Explained | The UN report that highlights India’s vulnerability to drought


More than a billion people worldwide were affected by drought between 2000 and 2019, making it the second worst disaster after floods.

More than a billion people worldwide were affected by drought between 2000 and 2019, making it the second worst disaster after floods.

The story so far: A United Nations report has revealed that many parts of India are on the list of drought-prone regions in the world. The report also states that India’s Gross Domestic Product (GDP) declined by 2-5% between 1998 and 2017 due to severe droughts in the country.

Global Drought Vulnerability Index 2022

Global Drought Vulnerability Index 2022 | Photo credit: Drought in numbers, 2022

These findings and other drought-focused global findings have been compiled in the Drought in Numbers 2022 report presented by the United Nations Convention to Combat Desertification (UNCCD).

The Drought in Numbers report is a collection of data on the effects of droughts on our ecosystem and how they can be mitigated through effective planning for the future. The report also helps inform negotiations surrounding key decisions by the 197 UNCCD member parties at the 15th Conference of Parties (COP15), currently underway in Abidjan, Côte d’Ivoire. Drought, land restoration and related aspects such as land rights, gender equality and youth empowerment are among the main considerations of COP15.

What is COP15?

UNCCD COP15 focuses on desertification, land degradation and drought, with the conference theme being “Land. Life. Legacy: from scarcity to prosperity. The conference brought together government officials, members of the private sector and civil society actors to ensure that the land continues to benefit present and future generations.

It proposes tackling the “interlinked challenges of land degradation, climate change and biodiversity loss” as we enter the United Nations Decade of Ecosystem Restoration.

The 197 parties to the UNCCD, which include 196 member states as well as the European Union, are expected to brainstorm sustainable ideas for fostering land restoration and drought resilience, focusing on “sustainable land use”. ‘test of time’. The UNCCD plans to restore one billion hectares of degraded land by 2030, creating a world without land degradation.

The most pressing concerns

According to World Bank estimates, drought conditions may force up to 216 million people to migrate by 2050. Other factors at play with drought could be water scarcity, declining productivity crops, rising sea levels and overpopulation.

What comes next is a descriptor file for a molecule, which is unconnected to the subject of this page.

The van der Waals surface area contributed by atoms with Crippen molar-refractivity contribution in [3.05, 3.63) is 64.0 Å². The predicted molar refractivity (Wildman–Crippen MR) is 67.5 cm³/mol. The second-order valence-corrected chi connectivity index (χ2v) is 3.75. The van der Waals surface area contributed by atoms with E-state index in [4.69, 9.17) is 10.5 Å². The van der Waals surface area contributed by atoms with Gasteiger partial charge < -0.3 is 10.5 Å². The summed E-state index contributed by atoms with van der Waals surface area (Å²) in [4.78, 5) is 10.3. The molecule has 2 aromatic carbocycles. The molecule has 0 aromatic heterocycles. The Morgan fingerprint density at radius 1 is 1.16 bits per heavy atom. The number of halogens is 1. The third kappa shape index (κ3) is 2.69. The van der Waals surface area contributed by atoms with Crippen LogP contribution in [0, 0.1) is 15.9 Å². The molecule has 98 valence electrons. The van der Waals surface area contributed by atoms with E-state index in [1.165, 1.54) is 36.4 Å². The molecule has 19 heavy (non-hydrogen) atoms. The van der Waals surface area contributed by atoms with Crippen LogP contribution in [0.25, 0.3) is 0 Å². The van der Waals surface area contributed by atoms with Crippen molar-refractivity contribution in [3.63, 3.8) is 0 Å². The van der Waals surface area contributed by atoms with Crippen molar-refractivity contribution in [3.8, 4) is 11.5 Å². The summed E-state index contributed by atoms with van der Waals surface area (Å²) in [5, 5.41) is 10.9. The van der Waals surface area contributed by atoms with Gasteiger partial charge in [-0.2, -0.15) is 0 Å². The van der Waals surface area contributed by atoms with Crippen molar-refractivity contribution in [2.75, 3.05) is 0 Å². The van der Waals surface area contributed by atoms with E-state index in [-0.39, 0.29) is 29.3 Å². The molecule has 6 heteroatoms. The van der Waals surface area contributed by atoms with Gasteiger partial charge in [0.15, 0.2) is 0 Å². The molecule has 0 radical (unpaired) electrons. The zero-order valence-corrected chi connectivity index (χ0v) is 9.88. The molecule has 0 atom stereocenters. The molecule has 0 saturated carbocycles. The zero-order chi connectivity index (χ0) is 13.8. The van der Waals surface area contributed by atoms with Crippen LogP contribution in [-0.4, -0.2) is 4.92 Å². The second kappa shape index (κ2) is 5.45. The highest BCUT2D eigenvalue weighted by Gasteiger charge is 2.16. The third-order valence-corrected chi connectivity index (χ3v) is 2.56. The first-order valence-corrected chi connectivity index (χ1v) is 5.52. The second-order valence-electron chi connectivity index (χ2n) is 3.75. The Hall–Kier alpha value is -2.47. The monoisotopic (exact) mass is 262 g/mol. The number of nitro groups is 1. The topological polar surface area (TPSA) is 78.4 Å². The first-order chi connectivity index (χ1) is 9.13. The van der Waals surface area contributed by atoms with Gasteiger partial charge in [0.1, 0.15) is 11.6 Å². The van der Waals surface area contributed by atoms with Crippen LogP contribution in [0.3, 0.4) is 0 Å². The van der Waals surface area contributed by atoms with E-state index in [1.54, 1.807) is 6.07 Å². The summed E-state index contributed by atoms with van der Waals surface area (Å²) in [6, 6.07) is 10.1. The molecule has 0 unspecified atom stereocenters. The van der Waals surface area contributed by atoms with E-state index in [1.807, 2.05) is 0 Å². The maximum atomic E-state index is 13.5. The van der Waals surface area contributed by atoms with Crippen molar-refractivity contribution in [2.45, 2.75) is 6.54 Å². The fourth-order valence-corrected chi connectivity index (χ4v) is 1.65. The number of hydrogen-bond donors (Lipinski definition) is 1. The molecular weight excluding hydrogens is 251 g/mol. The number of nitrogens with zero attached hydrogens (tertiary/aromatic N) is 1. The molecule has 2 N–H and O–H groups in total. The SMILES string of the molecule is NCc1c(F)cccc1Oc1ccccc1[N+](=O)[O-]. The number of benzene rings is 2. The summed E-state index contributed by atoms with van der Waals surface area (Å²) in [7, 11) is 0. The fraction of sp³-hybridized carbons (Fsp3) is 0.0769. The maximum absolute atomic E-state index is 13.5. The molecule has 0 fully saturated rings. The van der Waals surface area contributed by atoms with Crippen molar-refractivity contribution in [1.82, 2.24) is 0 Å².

Weather, climate and water hazards have accounted for 50% of all disasters and 45% of all deaths reported since 1970, according to data from the World Meteorological Organization. Nine out of ten of these deaths occurred in developing countries.

Between 2020 and 2022, 23 countries faced drought-related emergencies. These are Afghanistan, Angola, Brazil, Burkina Faso, Chile, Ethiopia, Iraq, Iran, Kazakhstan, Kenya, Lesotho, Mali, Mauritania, Madagascar, Malawi, Mozambique, Niger, Somalia, South Sudan, Syria, Pakistan, USA and Zambia. According to the report, climate change alone will lead to increased drought exposure in 129 countries over the next few decades.

Countries affected by drought in 2020-22

Countries affected by drought in 2020-22 | Photo credit: Drought in numbers, 2022

Human impact

More than a billion people worldwide were affected by drought between 2000 and 2019, making it the second worst disaster after floods. Africa was the most affected, with 134 droughts, including 70 in East Africa. The World Health Organization has noted that approximately 55 million people worldwide are directly affected by drought each year, making it the most serious danger to livestock and crops in almost every region of the world. .

However, the impact of drought is not uniform according to sex. Research shows that women and girls in emerging and developing countries suffer more in terms of levels of education, nutrition, health, sanitation and safety due to droughts. The burden of collecting water also falls disproportionately on women (72%) and girls (9%). The report notes that they can expend up to 40% of their caloric intake on fetching water.

Environmental aspects

According to the report, if predictions are correct and global warming reaches 3°C by 2100, drought losses could be five times higher than current levels. The greatest increase in drought losses is projected in the Mediterranean and Atlantic regions of Europe.

Australia’s mega-drought in 2019-2020 contributed to ‘megafires’ resulting in one of the most significant habitat losses for threatened species. Around three billion animals have been killed or displaced in Australia’s wildfires. Similarly, 84% of all terrestrial ecosystems are threatened by changing and intensifying forest fires.

According to a 2017 report by the Food and Agriculture Organization of the United Nations, the percentage of plants affected by drought has more than doubled in the past 40 years. About 12 million hectares of land are lost each year due to drought and desertification.


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